You have promoted every minor talent,
Fortuna, rewarded every sordid heart,
you now compel my own, long past all tears,
to face still more hardship, feel more desolate.
Fortune is also berated for bringing down King Francis I (defeated in battle in 1544), the French monarch who she hoped might protect her father and even bring about a reconciliation between them. Fortuna’s femininity leads Isabella into the awkward position of maligning all women in saying that Fortuna is an “enemy to every noble heart”.
Given such a small body of work and uncertainties about its editing and arrangement, it’s hard to be certain of any sense of development. But over the ten sonnets Maldonado gives us, Morra’s complaints about her lot do seem to modulate into something more resigned and accepting. This is more the tone of Sonnet IX, in which “unholy Death or cruel Fortune” are again the enemies of her “rising hopes” but there are signs of greater resilience: “worn down as I am it will do me no harm”. The final Sonnet also takes up a more distanced perspective:
You know, in those days, how bitterly I wrote,
with what anger and pain I denounced Fortune.
No woman under the moon ever complained
with greater passion than me about her fate.
What has given Morra greater strength is her religious faith: “Neither time nor death, nor some violent, / rapacious hand will snatch away the eternal, / beautiful treasure before the King of Heaven.
A similar progression shows itself in the three canzoni too. A modern reader is likely to find her early passionate rebelliousness most engaging, the lines in which she says she will use her “rough, unpolished tongue” to rail against her dismal fate. It’s Fortuna again who is identified as the culprit, plaguing her “ever since the days of milk and the cradle”. One of her complaints is that she has never had the opportunity to hear her own beauty praised and the loneliness and frustration of this young woman is perhaps transformed into the passionate address of the second canzoni. It takes its place in that tradition of religious poems which express a spiritual fervour through language that can be hard to distinguish from the words of a more fleshly lover. Morra appeals to Christ: “I will love only you”. She will use her skill in words to “sculpt [his] heavenly body” and she proceeds to describe his forehead, eyes, hair, neck, lips, hands and feet. The canzoni’s traditional five-line envoi on this occasion is a sort of breathless admission of the impossibility of her task, though even here, the passionate feelings are unmistakable:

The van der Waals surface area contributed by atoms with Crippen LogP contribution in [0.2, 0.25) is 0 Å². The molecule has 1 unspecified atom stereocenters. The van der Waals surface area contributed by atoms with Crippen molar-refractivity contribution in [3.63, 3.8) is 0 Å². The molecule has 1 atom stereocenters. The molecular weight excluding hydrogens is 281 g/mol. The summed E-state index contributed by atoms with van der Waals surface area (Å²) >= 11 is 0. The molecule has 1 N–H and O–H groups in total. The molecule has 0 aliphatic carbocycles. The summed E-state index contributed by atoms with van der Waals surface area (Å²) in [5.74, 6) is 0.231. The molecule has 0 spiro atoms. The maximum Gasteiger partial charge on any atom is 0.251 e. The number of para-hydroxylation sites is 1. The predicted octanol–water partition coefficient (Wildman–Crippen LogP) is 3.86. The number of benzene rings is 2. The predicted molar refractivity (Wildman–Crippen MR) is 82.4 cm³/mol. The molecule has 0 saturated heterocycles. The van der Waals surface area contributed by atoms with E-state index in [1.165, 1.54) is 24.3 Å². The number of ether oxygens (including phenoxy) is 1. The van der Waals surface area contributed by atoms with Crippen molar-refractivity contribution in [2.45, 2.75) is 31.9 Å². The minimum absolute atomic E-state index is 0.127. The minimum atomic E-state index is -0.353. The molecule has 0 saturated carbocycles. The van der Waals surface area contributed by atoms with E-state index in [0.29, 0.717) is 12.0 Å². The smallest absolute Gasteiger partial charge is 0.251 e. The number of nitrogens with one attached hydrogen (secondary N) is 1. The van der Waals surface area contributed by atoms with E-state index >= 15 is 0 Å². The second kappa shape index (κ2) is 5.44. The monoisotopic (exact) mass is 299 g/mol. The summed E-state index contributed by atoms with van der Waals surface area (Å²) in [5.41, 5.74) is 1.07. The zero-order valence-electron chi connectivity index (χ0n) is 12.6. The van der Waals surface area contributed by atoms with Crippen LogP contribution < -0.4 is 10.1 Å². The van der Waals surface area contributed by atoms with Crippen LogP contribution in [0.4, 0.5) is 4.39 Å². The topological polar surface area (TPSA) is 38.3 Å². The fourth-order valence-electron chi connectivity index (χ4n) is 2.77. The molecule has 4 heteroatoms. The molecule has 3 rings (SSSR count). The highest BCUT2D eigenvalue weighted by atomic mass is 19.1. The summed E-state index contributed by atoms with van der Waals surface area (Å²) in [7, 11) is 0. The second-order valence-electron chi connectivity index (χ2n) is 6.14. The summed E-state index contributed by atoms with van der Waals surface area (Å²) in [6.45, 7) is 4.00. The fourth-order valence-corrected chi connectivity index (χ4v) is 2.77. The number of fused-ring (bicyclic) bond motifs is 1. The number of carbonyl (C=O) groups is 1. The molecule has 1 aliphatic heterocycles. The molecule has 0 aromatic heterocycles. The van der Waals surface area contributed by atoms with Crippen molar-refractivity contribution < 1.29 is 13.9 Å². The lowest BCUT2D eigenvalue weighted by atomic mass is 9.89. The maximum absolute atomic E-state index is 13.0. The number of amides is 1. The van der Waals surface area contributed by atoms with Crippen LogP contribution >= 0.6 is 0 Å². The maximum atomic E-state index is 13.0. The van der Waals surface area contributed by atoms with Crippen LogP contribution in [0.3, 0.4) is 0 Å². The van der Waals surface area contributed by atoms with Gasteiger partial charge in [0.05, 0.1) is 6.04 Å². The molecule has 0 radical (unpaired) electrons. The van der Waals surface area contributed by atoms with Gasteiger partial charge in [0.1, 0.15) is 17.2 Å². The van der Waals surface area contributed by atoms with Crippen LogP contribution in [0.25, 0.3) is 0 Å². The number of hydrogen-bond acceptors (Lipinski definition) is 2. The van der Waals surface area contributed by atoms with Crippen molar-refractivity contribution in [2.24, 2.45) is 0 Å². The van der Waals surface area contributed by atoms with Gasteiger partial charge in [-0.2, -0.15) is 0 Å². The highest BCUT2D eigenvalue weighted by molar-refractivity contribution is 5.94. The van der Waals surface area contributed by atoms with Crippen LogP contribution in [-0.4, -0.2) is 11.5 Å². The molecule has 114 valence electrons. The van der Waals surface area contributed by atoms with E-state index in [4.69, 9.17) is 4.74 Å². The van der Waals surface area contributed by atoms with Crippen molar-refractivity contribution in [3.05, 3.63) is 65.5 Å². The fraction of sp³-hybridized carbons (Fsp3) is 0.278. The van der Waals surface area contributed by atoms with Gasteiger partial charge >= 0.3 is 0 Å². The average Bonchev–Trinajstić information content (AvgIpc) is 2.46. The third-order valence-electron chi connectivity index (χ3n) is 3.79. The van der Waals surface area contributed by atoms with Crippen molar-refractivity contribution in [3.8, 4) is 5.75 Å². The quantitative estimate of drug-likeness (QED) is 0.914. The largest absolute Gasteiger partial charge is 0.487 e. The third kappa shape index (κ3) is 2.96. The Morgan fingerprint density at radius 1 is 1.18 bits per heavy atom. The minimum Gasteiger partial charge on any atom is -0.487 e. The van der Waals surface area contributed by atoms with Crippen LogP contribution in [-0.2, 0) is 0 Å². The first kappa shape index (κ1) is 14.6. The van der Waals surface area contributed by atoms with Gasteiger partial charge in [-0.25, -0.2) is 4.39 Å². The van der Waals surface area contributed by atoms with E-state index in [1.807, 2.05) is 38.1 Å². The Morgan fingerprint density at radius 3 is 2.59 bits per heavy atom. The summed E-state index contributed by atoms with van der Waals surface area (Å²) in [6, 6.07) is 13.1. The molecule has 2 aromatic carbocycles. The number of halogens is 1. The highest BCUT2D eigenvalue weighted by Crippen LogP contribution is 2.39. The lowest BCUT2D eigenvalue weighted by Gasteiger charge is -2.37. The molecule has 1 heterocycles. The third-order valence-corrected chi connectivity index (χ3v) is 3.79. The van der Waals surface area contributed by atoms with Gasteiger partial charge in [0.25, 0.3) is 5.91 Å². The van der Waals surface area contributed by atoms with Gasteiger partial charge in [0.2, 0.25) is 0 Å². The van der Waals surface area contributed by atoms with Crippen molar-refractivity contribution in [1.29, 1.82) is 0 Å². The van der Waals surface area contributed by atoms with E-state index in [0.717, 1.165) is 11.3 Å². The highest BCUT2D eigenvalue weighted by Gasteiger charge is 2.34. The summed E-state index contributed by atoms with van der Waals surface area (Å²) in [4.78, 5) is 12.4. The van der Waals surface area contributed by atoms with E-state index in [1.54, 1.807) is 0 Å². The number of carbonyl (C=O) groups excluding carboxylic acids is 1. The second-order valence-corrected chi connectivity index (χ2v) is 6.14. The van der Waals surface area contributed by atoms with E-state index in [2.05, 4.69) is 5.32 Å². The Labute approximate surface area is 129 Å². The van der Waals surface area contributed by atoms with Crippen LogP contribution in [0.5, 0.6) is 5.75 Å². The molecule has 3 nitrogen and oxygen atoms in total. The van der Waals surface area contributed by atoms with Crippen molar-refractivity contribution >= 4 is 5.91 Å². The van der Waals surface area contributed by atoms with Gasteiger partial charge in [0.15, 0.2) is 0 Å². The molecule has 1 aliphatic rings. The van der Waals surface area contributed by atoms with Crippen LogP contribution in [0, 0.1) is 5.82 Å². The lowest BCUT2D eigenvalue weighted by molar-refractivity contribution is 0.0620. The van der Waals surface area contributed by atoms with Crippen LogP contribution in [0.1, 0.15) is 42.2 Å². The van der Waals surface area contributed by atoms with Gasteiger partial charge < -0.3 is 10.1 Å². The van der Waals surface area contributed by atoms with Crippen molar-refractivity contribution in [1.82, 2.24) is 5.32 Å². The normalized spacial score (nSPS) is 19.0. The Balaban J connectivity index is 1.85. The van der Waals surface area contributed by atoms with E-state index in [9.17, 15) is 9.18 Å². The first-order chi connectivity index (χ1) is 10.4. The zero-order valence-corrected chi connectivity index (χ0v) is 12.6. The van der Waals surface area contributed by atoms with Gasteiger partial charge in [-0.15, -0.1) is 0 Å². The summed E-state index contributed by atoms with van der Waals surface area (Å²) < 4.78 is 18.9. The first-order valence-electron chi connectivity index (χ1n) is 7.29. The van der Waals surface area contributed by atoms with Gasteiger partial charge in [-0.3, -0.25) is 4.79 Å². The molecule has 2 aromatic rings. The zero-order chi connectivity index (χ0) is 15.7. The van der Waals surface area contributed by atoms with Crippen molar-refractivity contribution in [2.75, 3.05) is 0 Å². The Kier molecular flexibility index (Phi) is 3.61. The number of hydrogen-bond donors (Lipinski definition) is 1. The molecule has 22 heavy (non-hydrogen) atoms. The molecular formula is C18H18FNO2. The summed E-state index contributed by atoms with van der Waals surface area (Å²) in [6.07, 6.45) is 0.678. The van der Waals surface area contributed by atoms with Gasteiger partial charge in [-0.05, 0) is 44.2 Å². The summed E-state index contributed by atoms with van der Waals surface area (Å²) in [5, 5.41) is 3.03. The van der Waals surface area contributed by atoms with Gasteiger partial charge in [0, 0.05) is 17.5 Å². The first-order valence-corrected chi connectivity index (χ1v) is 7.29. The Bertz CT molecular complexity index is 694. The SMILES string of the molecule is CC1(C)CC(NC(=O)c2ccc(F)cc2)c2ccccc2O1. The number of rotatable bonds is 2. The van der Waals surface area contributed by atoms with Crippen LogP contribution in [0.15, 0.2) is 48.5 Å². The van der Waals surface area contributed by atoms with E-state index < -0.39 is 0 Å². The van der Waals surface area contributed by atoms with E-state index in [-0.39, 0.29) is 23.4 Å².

Canzone, how crazy you are,
to think that you could enter the sea
of God’s beauty with such burning desire!
The third canzoni – as did the final Sonnet – takes up a longer perspective in which the landscape of her actual imprisonment has become a more symbolic location: “To be in these dark / and lonely woods in days gone by / used to burden my heavy body”. It’s impossible not to think of Dante’s much earlier journey through the “dark wood” of despair. Morra also suggests she has emerged from its dangers, walking now “along solitary roads / far from human intrigue”. We sense a new humility; whether metaphorically or not, she presents herself as “dressing my frail body in rough clothes”. How distant in time we’ll never know, but Morra has evidently travelled a long way from those earlier complaints at her unjust treatment. Especially in the third canzoni, her delight in the natural world rings genuinely true and through that natural world she sees God – or rather “God’s great Mother”, Mary, the female figure who has now ousted the hated Fortuna.